- New York City Mayor Bill de Blasio and London Mayor Sadiq Khan call on other cities to divest from the fossil fuel industry.
- New York City and London have already taken steps to remove billions in oil and gas investments from pension funds.
- Critics argue that, no matter your stance on climate change, public pensions should be free from politicization.
New York City Mayor Bill de Blasio and London Mayor Sadiq Khan are teaming up to encourage municipalities around the world to do away with their fossil fuel investments.
Publishing a joint op-ed in The Guardian Monday, de Blasio and Khan announced they are “taking all possible steps” to eradicate their own cities’ pensions of any investments into the fossil fuel industry, arguing that it is a necessary step on the road to combating climate change.
“We believe that ending institutional investment in companies that extract fossil fuels and contribute directly to climate change can help send a very powerful message that renewables and low-carbon options are the future. If we want to fund the scale of transformation the world needs, we must foster sustainable investment and use the power of institutional investors, such as pension funds,” de Blasio and Khan wrote.
De Blasio has long championed oil and gas divestment from the city’s coffers. The liberal leader announced as early as January that he was weighing options with the New York City comptroller on how to pursue divestment options for pension funds. Now de Blasio says the goal is to rid New York City of its fossil fuel investments within five years — a task that would require removing around $5 billion from the industry.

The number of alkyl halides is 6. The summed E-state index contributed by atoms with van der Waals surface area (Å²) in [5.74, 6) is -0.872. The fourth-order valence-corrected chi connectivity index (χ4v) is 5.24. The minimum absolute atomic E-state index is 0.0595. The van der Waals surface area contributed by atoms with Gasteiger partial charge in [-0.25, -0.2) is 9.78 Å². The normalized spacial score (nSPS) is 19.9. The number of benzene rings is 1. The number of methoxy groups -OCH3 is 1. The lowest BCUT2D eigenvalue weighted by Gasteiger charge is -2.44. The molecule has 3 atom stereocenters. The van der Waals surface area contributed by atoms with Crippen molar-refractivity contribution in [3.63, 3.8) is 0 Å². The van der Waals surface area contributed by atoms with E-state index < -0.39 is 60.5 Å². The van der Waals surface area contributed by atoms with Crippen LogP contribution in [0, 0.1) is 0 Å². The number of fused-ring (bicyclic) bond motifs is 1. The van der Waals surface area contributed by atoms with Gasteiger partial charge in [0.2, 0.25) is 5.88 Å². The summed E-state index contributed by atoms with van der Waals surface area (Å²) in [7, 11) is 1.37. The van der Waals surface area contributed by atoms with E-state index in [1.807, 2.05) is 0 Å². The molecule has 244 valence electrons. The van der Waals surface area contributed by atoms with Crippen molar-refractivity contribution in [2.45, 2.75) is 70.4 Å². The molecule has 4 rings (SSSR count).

It appears that Khan, a member of the U.K.’s left-wing Labour Party, is farther along in his quest to divest his city from the oil and gas sector. Of the London Pension Fund Authority’s $5.5 billion in investments, less than 2 percent are still in extractive fossil fuels. He plans to direct the Pension Fund to completely divest. (RELATED: Former State Treasurer: Mayor De Blasio’s Divestment Politics Putting Pensions At Risk)
“Climate change knows no borders, and taking this kind of action now could help us make a crucial difference to the people we represent and the future of our planet,” the two mayors concluded.
Their op-ed — which encourages following the guidelines set out in the Paris climate accord — comes shortly before the Global Action Climate Summit in San Francisco.
A growing number of environmentalists are calling for divestment of the fossil fuel industry as a means to combat climate change, with a number of progressive cities and organizations pledging to do so. However, critics argue that a city’s pension fund — which many government retirees depend on for their income — should be free from politicization.
Christopher Burnham, an investment expert and former state treasurer of Connecticut, is the founder and president of the Institute for Pension Fund Integrity, a non-profit group that fights for fiduciary responsibility in public pension funds. Burnham has been critical of de Blasio for using these funds for his climate change agenda.
“It’s sad that the politicization of public pensions has spread to our ally across the Atlantic,” Burnham told the The Daily Caller News Foundation. “While the need to combat climate change is real, doing it on the backs of our public pension retirees and the taxpayers is simply wrong. Pushing for this divestment goes against the fiduciary responsibility of the pension fund managers and puts the retirement funds, that millions of New Yorkers and Londoners rely on, at risk for reduced returns,” he continued.
“This decision should not be made based on the political whims of the cities’ leaders.”
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